Hi, my name is Carie, and I’m not ashamed to say that I’m ever so slightly addicted to watching the Great British Bake Off. I’ll admit I watch it with slightly mixed views; on the one hand I am firmly of the view that if you’ve baked something that tastes like a cake, looks vaguely like a cake and is iced with all the sprinkles in the cupboard then congratulations! You’ve made a cake!
But then there’s the rest of my personality. The ever so slightly teeny tiny bit of a competitive streak that propels me to the crazy heights of say, entering the art competition at the village show when I can neither paint nor draw, and baking more fruit cake than any one family could every possible eat (same village show, different category).
It’s that inner voice that loves to see things done well, and then takes one look at the technical challenge and says “I could totally do that”.
Baker, it’s time to put your money where your subconscious is. And as Rum Babas are out of the picture for me at the moment for somewhat obvious reasons it’s time to dive straight in to week 2, and the recipe that got my fingers twitching; the Eight Strand Plaited Loaf of doom.
With my “Mel’n’Sue”, more frequently known as Kitty, on standby to offer enthusiastic assistance at every turn, we weighed, measured and got kneading, only slightly hindered by the ever liberal application of a bit more flour from Kit, who clearly felt that her time was best spent producing that authentic flour cloud so beloved by cartoonists, and tasting it as it landed.
This recipe uses double the yeast I would normally use for a 1lb (ish) loaf, presumably to give a shorter rising time and perhaps to help countermand the effect of the plaiting later on. The other change from my normal breadmaking (and I was being pretty diligent about following along exactly) was to oil rather than flour the bowl for proving, a tip I think I’m going to pick up for everyday use.
An hour or so, and Mel’n’Sue’s prod test later, about 2lb of bread dough slid gently out of the bowl. I’ll admit I distracted the tiny assistant with pink playdoh at this point (and I bet the contestants occasionally wish they could do the same) after Kitty’s initial attempts at rolling dough into sausages revealed a strong inclination to pull it into little bits and throw them on the floor. I caught it with my knees (an impressive feat considering I can’t really see them).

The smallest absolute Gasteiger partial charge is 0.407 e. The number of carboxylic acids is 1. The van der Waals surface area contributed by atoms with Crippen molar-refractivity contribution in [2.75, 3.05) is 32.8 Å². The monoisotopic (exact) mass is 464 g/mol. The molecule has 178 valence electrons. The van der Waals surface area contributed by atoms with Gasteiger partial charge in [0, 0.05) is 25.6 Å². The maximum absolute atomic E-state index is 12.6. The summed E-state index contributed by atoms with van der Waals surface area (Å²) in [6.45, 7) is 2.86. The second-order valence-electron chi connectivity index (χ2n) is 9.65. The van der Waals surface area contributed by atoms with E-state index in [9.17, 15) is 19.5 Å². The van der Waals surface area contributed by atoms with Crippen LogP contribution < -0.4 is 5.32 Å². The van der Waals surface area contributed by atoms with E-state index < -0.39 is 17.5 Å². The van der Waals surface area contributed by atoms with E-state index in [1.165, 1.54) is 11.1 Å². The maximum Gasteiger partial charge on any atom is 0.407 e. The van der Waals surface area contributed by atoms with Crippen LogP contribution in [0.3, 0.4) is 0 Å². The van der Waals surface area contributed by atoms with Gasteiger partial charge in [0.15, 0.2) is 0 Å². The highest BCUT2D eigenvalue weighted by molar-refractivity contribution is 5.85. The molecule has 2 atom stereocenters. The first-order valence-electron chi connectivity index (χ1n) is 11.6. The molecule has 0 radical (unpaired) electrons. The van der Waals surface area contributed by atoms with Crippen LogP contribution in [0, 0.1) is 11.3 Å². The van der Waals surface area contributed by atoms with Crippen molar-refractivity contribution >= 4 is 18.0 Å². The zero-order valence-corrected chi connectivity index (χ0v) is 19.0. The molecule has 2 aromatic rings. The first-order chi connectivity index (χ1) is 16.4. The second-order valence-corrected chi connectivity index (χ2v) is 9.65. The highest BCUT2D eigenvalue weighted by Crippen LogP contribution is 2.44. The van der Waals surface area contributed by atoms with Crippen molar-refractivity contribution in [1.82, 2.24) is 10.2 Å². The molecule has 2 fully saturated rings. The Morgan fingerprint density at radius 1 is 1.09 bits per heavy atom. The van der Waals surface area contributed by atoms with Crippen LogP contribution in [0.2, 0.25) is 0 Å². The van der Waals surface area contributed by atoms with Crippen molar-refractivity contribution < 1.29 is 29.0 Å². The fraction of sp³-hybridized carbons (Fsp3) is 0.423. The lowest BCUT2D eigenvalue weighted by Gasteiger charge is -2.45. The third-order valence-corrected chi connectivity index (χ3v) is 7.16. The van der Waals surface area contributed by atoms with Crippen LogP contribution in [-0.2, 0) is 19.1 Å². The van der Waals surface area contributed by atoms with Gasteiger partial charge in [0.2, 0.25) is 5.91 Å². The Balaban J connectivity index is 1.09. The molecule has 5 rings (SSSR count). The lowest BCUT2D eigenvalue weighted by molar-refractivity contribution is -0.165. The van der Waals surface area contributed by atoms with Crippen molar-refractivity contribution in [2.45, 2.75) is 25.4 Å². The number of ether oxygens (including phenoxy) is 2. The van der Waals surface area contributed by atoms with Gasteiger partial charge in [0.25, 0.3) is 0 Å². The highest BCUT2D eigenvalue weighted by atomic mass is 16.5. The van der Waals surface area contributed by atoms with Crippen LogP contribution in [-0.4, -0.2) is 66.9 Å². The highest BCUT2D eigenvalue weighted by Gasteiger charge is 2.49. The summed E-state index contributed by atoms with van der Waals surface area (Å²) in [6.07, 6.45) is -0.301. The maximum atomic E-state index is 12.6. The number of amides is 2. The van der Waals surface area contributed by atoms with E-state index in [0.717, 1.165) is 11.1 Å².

And so to the plaiting. Now I would probably have to concede that as a girl with seriously long hair throughout most of my teens, I’ve had a bit of practice at the standard ‘Little House on the Prairie’ pigtail, and that may have stood me in good stead.
The first attempt was perfect until Mel’n’Sue started to eat the pink playdoh, which unsurprisingly is not as nice as even raw bread dough, and my attention was diverted to give cuddles and a nice long drink. When I got back I couldn’t for the life of me remember which step I was on. It was like being a new knitter who’s made a mistake but can’t read her knitting to find out where it’s all gone wrong; I can’t read an 8-strand plait.
So I unravelled, produced a saucepan of dried pasta and a wooden spoon for Kitty, and started again. Et voila:
We left it to prove while Mel’n’Sue settled down for her nap, and after a 25ish minute stint in the oven, behold the rapturous glory of the bread!
So what would Paul and Mary make of it? Well it was nicely baked through, I didn’t leave any floury lines showing between the plaits and it tasted really good, if a little saltier than my usual loaf mix.
I think I’d loose a few points for the egg glaze not being entirely consistent, and perhaps my strands were a bit too long making the loaf a little flatter; think large baguette circumference not classic farmhouse – when we made sandwiches with it we sliced a chunk and cut it in half horizontally for beautiful ham sarnies. On the whole I think compared to the rest of the contestants my plaiting was up there so on that I declare myself through to next week!